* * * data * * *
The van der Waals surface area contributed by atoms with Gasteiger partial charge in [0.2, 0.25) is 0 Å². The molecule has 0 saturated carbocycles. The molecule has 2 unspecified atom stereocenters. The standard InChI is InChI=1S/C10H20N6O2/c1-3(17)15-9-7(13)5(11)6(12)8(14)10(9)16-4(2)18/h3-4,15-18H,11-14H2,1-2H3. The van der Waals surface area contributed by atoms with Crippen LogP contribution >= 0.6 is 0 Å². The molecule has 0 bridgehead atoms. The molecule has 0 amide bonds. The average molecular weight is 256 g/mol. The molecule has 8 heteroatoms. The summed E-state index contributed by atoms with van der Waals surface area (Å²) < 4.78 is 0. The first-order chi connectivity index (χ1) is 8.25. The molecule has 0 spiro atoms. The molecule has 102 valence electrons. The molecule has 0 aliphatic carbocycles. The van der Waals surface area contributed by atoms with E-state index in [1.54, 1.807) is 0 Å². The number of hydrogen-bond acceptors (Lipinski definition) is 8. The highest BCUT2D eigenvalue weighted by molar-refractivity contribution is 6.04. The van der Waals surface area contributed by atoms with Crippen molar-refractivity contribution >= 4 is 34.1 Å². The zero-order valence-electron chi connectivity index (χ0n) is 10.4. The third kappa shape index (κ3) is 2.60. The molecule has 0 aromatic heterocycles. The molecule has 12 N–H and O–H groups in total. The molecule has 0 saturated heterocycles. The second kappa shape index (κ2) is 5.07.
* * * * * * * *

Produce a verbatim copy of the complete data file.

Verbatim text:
The van der Waals surface area contributed by atoms with Gasteiger partial charge in [0.2, 0.25) is 0 Å². The molecule has 0 saturated carbocycles. The molecule has 2 unspecified atom stereocenters. The standard InChI is InChI=1S/C10H20N6O2/c1-3(17)15-9-7(13)5(11)6(12)8(14)10(9)16-4(2)18/h3-4,15-18H,11-14H2,1-2H3. The van der Waals surface area contributed by atoms with Crippen LogP contribution >= 0.6 is 0 Å². The molecule has 0 bridgehead atoms. The molecule has 0 amide bonds. The average molecular weight is 256 g/mol. The molecule has 8 heteroatoms. The summed E-state index contributed by atoms with van der Waals surface area (Å²) < 4.78 is 0. The first-order chi connectivity index (χ1) is 8.25. The molecule has 0 spiro atoms. The molecule has 102 valence electrons. The molecule has 0 aliphatic carbocycles. The van der Waals surface area contributed by atoms with E-state index in [1.54, 1.807) is 0 Å². The number of hydrogen-bond acceptors (Lipinski definition) is 8. The highest BCUT2D eigenvalue weighted by molar-refractivity contribution is 6.04. The van der Waals surface area contributed by atoms with Crippen molar-refractivity contribution >= 4 is 34.1 Å². The zero-order valence-electron chi connectivity index (χ0n) is 10.4. The third kappa shape index (κ3) is 2.60. The molecule has 0 aromatic heterocycles. The molecule has 12 N–H and O–H groups in total. The molecule has 0 saturated heterocycles. The second kappa shape index (κ2) is 5.07.